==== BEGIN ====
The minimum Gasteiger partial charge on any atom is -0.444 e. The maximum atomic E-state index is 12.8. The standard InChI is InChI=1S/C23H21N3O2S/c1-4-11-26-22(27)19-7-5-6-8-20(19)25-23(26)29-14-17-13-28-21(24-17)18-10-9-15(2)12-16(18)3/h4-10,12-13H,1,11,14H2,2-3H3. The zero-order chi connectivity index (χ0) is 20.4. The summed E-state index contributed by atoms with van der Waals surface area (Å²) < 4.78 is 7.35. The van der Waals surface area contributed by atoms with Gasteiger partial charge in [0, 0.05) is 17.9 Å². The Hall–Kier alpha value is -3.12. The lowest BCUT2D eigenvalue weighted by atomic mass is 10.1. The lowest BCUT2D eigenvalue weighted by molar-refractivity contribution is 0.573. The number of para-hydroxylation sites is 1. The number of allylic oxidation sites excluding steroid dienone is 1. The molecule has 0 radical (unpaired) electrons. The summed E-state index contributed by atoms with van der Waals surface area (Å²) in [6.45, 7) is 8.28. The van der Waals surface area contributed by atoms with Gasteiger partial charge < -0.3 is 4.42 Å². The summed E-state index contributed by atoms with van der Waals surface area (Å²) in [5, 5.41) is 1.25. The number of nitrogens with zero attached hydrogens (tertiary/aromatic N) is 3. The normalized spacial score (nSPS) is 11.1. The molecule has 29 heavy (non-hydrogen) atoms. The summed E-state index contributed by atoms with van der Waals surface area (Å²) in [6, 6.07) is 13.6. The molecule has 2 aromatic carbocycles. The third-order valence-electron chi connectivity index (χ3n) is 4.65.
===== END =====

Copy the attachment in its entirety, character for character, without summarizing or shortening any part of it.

The minimum Gasteiger partial charge on any atom is -0.444 e. The maximum atomic E-state index is 12.8. The standard InChI is InChI=1S/C23H21N3O2S/c1-4-11-26-22(27)19-7-5-6-8-20(19)25-23(26)29-14-17-13-28-21(24-17)18-10-9-15(2)12-16(18)3/h4-10,12-13H,1,11,14H2,2-3H3. The zero-order chi connectivity index (χ0) is 20.4. The summed E-state index contributed by atoms with van der Waals surface area (Å²) < 4.78 is 7.35. The van der Waals surface area contributed by atoms with Gasteiger partial charge in [0, 0.05) is 17.9 Å². The Hall–Kier alpha value is -3.12. The lowest BCUT2D eigenvalue weighted by atomic mass is 10.1. The lowest BCUT2D eigenvalue weighted by molar-refractivity contribution is 0.573. The number of para-hydroxylation sites is 1. The number of allylic oxidation sites excluding steroid dienone is 1. The molecule has 0 radical (unpaired) electrons. The summed E-state index contributed by atoms with van der Waals surface area (Å²) in [6.45, 7) is 8.28. The van der Waals surface area contributed by atoms with Gasteiger partial charge < -0.3 is 4.42 Å². The summed E-state index contributed by atoms with van der Waals surface area (Å²) in [5, 5.41) is 1.25. The number of nitrogens with zero attached hydrogens (tertiary/aromatic N) is 3. The normalized spacial score (nSPS) is 11.1. The molecule has 29 heavy (non-hydrogen) atoms. The summed E-state index contributed by atoms with van der Waals surface area (Å²) in [6, 6.07) is 13.6. The molecule has 2 aromatic carbocycles. The third-order valence-electron chi connectivity index (χ3n) is 4.65.